Digital Economy Act sets UK gov't on the path to ever-more-punitive Internet laws

My latest Guardian column, "Why the Digital Economy Act simply won't work," warns that now that the British state has assumed responsibility for maximizing the profits of entertainment companies, it will have to take ever-more-restrictive measures against its own people:
And because once the state decides that it has a duty to police the internet to maximise the profits of a few entertainment companies (no matter what the public expense), it sets itself on a path of ever-more-restrictive measures. Once disconnection drives downloaders to make use of SSL-based proxies, watch for Big Content to inveigle their friends in parliament to enact laws prohibiting the use of virtual private networks - never mind that these are the best practice of anyone trying to safeguard a corporate or organisational network.

Once the Act drives downloaders to use SSL-encrypted services that are harder to monitor, watch for the entertainment lobby to ask for great swaths of the internet to be blocked by the Great Firewall of Britain that the Act also provides for.

Once you swallow a spider to catch a fly, you're on a course to swallow a bird to catch the spider, a cat to catch the bird, and so on until you swallow a horse - and every toddler knows that happens next.

Why the Digital Economy Act simply won't work


  1. So like TV or radio, not a tool for the mass of individuals, (only for Government or Business “use as tool”), but for the typical individual only a means of entertainment, as well as a means for Gov and Biz to track their eyeballs and wishes and opinions?

    Include me out of this cunning and viscious bait-and-switch…so the internet is NOT for anonymous free debate or exchange of plans and info, but is FOR tracking the anti-gov, anti-biz dissidents, and to help disrupt them and their attempts to use this medium to co-oordinate and activize?
    For this is the true prize for governmental/big business internet monitoring.
    The control of the noosphere…
    DARPA knew what they were about: as did those far-sighted politicians who decided to criminalize the mere possession of certain types of information (cough – child porn – cough) in the late 1980s, in order to – ten years later – “make it reasonable” that police and Governments engage in widespread monitoring of all citizen-to-citizen communications on the Internet.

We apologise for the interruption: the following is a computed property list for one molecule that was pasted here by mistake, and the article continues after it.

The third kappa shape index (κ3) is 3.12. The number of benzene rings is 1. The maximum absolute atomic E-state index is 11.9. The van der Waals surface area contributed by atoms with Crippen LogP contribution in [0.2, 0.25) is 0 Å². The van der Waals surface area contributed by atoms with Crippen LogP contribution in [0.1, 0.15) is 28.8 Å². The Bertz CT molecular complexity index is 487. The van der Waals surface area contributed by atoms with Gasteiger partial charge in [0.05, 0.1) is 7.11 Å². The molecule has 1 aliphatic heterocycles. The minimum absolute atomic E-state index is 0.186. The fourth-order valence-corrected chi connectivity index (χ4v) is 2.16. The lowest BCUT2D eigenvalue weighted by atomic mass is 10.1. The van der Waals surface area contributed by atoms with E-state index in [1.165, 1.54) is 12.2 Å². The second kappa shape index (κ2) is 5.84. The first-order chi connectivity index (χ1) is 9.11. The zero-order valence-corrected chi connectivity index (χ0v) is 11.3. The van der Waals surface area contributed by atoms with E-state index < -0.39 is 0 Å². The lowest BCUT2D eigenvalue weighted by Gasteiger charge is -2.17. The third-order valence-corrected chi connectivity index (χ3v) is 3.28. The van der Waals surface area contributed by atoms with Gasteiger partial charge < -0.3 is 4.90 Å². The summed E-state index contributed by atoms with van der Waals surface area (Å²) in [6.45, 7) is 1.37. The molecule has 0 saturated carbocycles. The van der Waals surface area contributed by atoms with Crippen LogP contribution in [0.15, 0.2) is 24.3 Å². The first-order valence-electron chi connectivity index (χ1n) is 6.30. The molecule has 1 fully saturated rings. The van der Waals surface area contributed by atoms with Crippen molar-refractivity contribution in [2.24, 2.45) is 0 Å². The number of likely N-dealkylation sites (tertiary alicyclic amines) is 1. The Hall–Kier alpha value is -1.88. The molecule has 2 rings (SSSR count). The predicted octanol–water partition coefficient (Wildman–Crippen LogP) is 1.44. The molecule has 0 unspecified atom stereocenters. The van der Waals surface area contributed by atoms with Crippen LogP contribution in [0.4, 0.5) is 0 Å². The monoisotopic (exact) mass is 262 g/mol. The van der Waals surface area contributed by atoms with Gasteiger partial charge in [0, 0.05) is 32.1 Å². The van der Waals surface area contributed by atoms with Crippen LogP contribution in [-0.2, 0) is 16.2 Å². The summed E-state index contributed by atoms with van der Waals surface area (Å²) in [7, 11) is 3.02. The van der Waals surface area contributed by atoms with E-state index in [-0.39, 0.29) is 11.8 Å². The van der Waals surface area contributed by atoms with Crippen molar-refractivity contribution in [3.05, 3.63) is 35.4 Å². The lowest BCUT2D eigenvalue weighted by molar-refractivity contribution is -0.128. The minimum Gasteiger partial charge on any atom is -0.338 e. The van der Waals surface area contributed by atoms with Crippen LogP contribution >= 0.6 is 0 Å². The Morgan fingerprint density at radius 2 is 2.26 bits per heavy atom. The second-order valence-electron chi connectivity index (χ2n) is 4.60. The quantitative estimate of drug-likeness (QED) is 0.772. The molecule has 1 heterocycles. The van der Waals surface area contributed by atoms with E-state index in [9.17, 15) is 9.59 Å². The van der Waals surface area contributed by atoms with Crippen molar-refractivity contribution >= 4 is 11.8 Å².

2. maximise the profits of a few [insert type here] companies (no matter what the public expense)

    Pretty much explains our recent governments actions for the past few decades in entirety :(

  3. Spot on. The old lady analogy is virtually flawless.

    So what happens when free-minded people are completely stripped of access to communication & info technologies? Either we go off the grid willingly or are forced off; we become either Amish spin-offs or go Rebel Alliance.

    What nobody seems to register is that neither scenario is palatable for corporate interests, since both take away our capacity to be good little consumers.

    And when every means of peaceful resistance is taken away, then what? Again the choice I see is pretty bifurcatious (although I’m not sure I’ve spelled that correctly).

    1. I’m not sure you’ve entirely phrased it correctly either.
      Something can be bifurcated, or you can bifurcate something. So I guess in a way most stuff could be construed as bifurcatious, or bifurcatable perhaps.

      Anyhow, I believe the corporate interests are confident enough that we’ll all end up as happy consumers if we’re kept dazzled and entertained by shiny new things. I hope they prove to be wrong.

      They used to call us citizens. Now they call us consumers.

  4. and so on until you swallow a horse – and every toddler knows that happens next.

    They move to France?

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